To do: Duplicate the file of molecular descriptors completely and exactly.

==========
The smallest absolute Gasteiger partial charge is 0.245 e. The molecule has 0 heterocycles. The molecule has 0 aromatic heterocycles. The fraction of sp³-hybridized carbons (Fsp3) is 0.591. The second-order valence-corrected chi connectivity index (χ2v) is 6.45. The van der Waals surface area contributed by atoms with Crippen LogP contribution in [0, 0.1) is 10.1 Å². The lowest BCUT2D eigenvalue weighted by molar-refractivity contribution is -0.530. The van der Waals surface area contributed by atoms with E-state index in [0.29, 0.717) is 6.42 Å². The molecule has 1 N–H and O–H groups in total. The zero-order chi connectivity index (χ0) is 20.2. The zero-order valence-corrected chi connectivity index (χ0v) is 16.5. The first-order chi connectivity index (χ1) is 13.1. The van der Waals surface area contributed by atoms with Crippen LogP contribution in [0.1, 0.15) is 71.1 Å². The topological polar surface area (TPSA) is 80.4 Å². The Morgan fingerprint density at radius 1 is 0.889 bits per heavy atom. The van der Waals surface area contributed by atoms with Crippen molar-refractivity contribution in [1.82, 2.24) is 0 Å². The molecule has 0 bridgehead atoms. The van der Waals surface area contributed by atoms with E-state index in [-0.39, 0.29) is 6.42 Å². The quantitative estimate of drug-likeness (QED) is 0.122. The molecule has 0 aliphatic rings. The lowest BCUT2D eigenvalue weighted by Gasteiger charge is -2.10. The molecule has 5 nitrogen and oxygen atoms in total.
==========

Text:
The smallest absolute Gasteiger partial charge is 0.245 e. The molecule has 0 heterocycles. The molecule has 0 aromatic heterocycles. The fraction of sp³-hybridized carbons (Fsp3) is 0.591. The second-order valence-corrected chi connectivity index (χ2v) is 6.45. The van der Waals surface area contributed by atoms with Crippen LogP contribution in [0, 0.1) is 10.1 Å². The lowest BCUT2D eigenvalue weighted by molar-refractivity contribution is -0.530. The van der Waals surface area contributed by atoms with E-state index in [0.29, 0.717) is 6.42 Å². The molecule has 1 N–H and O–H groups in total. The zero-order chi connectivity index (χ0) is 20.2. The zero-order valence-corrected chi connectivity index (χ0v) is 16.5. The first-order chi connectivity index (χ1) is 13.1. The van der Waals surface area contributed by atoms with Crippen LogP contribution in [0.1, 0.15) is 71.1 Å². The topological polar surface area (TPSA) is 80.4 Å². The Morgan fingerprint density at radius 1 is 0.889 bits per heavy atom. The van der Waals surface area contributed by atoms with Crippen molar-refractivity contribution in [1.82, 2.24) is 0 Å². The molecule has 0 bridgehead atoms. The van der Waals surface area contributed by atoms with E-state index in [-0.39, 0.29) is 6.42 Å². The quantitative estimate of drug-likeness (QED) is 0.122. The molecule has 0 aliphatic rings. The lowest BCUT2D eigenvalue weighted by Gasteiger charge is -2.10. The molecule has 5 nitrogen and oxygen atoms in total.